SINGAPORE - The National University of Singapore (NUS) on Thursday acknowledged that it had failed undergraduate Monica Baey, who was filmed by a male student while she was showering in a resident hall.
Giving a strong assurance that the university will adopt a tougher stand against sexual misconduct, its management also said that immediate action will be taken to set up a victim support unit and to improve campus security.
At a packed campus townhall on Thursday evening (April 25), attended by around 600 students who had to spill into a second auditorium, questions were asked about the university's "two-strikes and you're out" policy, which has come under criticism since it came to light.
Ms Baey, 23, who had flown back from Taiwan where she had been on an exchange programme, was the first to speak.
She described the lack of support she got from the university following what happened, and the lack of communication through the disciplinary process.
She said that the university left her to deal with the police. Follow-ups with university staff were done over the phone, instead of face to face, and even then, she was provided with "incomplete information".
"My first statement was taken by a male officer, which I understand is the case in night-time cases. I can't imagine how victims of more serious sexual assault would feel," she added, as the crowd applauded.
Apologising for the inadequacies, NUS vice-provost (student life) Florence Ling said that victims like Ms Baey should not have been "made to walk alone and (be) wondering what is happening".
"When you went through the difficulties you faced, from a lack of victim support right up to the sanctions, I can feel that we have failed you. I really, sincerely, say I am sorry," she said. The university had earlier in the week said it will set up a committee to review its disciplinary and support frameworks.
Last week, Ms Baey, an NUS communications and new media student, took to Instagram to publicise how she been filmed in the shower at Eusoff Hall last November by a male student, whom she revealed as Mr Nicholas Lim, a chemical engineering student.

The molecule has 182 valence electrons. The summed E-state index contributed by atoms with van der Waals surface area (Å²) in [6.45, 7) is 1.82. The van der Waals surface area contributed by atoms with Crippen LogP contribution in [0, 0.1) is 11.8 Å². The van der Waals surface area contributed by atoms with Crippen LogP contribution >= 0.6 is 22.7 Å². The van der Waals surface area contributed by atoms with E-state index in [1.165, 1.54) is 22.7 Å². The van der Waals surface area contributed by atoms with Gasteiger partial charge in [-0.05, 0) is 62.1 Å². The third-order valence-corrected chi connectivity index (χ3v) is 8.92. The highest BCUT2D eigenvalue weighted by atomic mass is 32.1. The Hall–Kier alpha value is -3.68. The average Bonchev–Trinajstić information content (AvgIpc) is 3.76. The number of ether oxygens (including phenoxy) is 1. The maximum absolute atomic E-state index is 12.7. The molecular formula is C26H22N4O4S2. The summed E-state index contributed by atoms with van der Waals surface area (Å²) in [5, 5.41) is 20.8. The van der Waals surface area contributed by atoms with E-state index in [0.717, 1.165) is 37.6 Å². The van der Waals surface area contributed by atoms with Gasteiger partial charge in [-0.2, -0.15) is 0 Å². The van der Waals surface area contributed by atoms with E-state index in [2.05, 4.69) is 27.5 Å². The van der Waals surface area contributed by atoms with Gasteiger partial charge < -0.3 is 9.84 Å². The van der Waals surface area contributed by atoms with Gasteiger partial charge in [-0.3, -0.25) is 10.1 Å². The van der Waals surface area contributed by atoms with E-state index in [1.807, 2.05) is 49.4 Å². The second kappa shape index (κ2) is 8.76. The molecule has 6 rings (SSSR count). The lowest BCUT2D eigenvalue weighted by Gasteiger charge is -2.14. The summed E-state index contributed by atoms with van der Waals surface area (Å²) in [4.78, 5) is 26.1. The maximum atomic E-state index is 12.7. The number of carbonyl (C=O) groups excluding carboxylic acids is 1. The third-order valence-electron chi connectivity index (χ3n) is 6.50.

A police report was made and the police gave the man a 12-month conditional warning.
NUS also made him write her an apology letter, undergo mandatory counselling, banned him from entering Eusoff Hall and suspended him for a semester. Ms Baey said the sanctions were a slap on the wrist.
Her posts started a national debate on whether NUS should get tougher over sexual misconduct cases.
At Thursday's townhall, Ms Baey urged NUS to set up a separate office to deal with sexual assault, which should provide emotional and administrative support, along with a 24/7 hotline.
She also said that NUS should consider suspensions for up to two years, and that offences be recorded in a student's record. She also suggested "no-contact conditions" between victims and perpetrators.
The townhall was called to address concerns students and staff had in the wake of the incident, and was led by Prof Ling, Associate Professor Peter Pang, who is dean of students, and Ms Celestine Chua from the University Counselling Services.
They said that a victim support unit would be set up quickly.
Students applauded several times during the dialogue, which was open only to them and staff, especially when undergraduates came forward to share their own experience of sexual assault in campus.
One female student recounted how she had been interrogated by university staff and accused for being "inconsistent" in her statement. According to her, the case was dropped a month later as there was no evidence, and the male offender has since graduated.
Issues like a lack of security in the halls were also raised. There was also a call for the university to be more transparent and open about sexual misconduct cases, so they can serve as a deterrent.
One student asked if NUS would relook its punishment for Mr Lim, and if it would expel him, while another asked if the review committee would adopt a "zero-tolerance" policy, to send a message that it takes sexual assault cases seriously.
In response, Prof Ling and Prof Pang both said that the university would have to wait for the review committee to decide on these matters.
Some students also urged the NUS to include students in policymaking regarding sexual harassment.
One student said he did not think victims should have a say in sentencing as this would suggest a crime was more serious if a victim was more articulate, and added he hoped the review committee would remain unaffected by public sentiment.
Said Prof Pang: "The review committee has a very difficult job to do, let's give them some patience, you want them to do a thorough job, and they will leave no stone unturned."
Admitting that NUS can do better, he said: "We acknowledge that the university has let you down. We have not met your expectations. We need to create a safer environment for all of us. There have got to be changes, this cannot go on. We have to take a tougher stand."